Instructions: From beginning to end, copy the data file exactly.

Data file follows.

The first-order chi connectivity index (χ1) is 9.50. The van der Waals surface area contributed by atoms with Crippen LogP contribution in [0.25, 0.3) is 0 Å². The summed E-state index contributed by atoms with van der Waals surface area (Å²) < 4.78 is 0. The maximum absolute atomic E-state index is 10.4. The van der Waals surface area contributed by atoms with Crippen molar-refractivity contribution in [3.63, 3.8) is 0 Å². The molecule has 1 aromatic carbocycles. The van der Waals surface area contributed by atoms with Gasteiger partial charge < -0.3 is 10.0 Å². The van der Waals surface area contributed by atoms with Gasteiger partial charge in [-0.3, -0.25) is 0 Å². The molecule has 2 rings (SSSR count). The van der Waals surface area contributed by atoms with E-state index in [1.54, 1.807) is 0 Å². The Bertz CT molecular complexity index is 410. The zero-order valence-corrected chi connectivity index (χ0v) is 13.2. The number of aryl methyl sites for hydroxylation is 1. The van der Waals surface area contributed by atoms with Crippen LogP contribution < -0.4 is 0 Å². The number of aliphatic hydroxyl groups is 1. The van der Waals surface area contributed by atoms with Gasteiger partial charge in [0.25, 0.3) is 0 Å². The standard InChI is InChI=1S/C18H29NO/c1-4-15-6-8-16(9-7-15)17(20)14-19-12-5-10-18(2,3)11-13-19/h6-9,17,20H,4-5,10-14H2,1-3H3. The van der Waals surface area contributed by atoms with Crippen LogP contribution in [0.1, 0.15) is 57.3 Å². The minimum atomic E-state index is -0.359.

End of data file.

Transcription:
The first-order chi connectivity index (χ1) is 9.50. The van der Waals surface area contributed by atoms with Crippen LogP contribution in [0.25, 0.3) is 0 Å². The summed E-state index contributed by atoms with van der Waals surface area (Å²) < 4.78 is 0. The maximum absolute atomic E-state index is 10.4. The van der Waals surface area contributed by atoms with Crippen molar-refractivity contribution in [3.63, 3.8) is 0 Å². The molecule has 1 aromatic carbocycles. The van der Waals surface area contributed by atoms with Gasteiger partial charge < -0.3 is 10.0 Å². The van der Waals surface area contributed by atoms with Gasteiger partial charge in [-0.3, -0.25) is 0 Å². The molecule has 2 rings (SSSR count). The van der Waals surface area contributed by atoms with E-state index in [1.54, 1.807) is 0 Å². The Bertz CT molecular complexity index is 410. The zero-order valence-corrected chi connectivity index (χ0v) is 13.2. The number of aryl methyl sites for hydroxylation is 1. The van der Waals surface area contributed by atoms with Crippen LogP contribution < -0.4 is 0 Å². The number of aliphatic hydroxyl groups is 1. The van der Waals surface area contributed by atoms with Gasteiger partial charge in [0.25, 0.3) is 0 Å². The standard InChI is InChI=1S/C18H29NO/c1-4-15-6-8-16(9-7-15)17(20)14-19-12-5-10-18(2,3)11-13-19/h6-9,17,20H,4-5,10-14H2,1-3H3. The van der Waals surface area contributed by atoms with Crippen LogP contribution in [0.1, 0.15) is 57.3 Å². The minimum atomic E-state index is -0.359.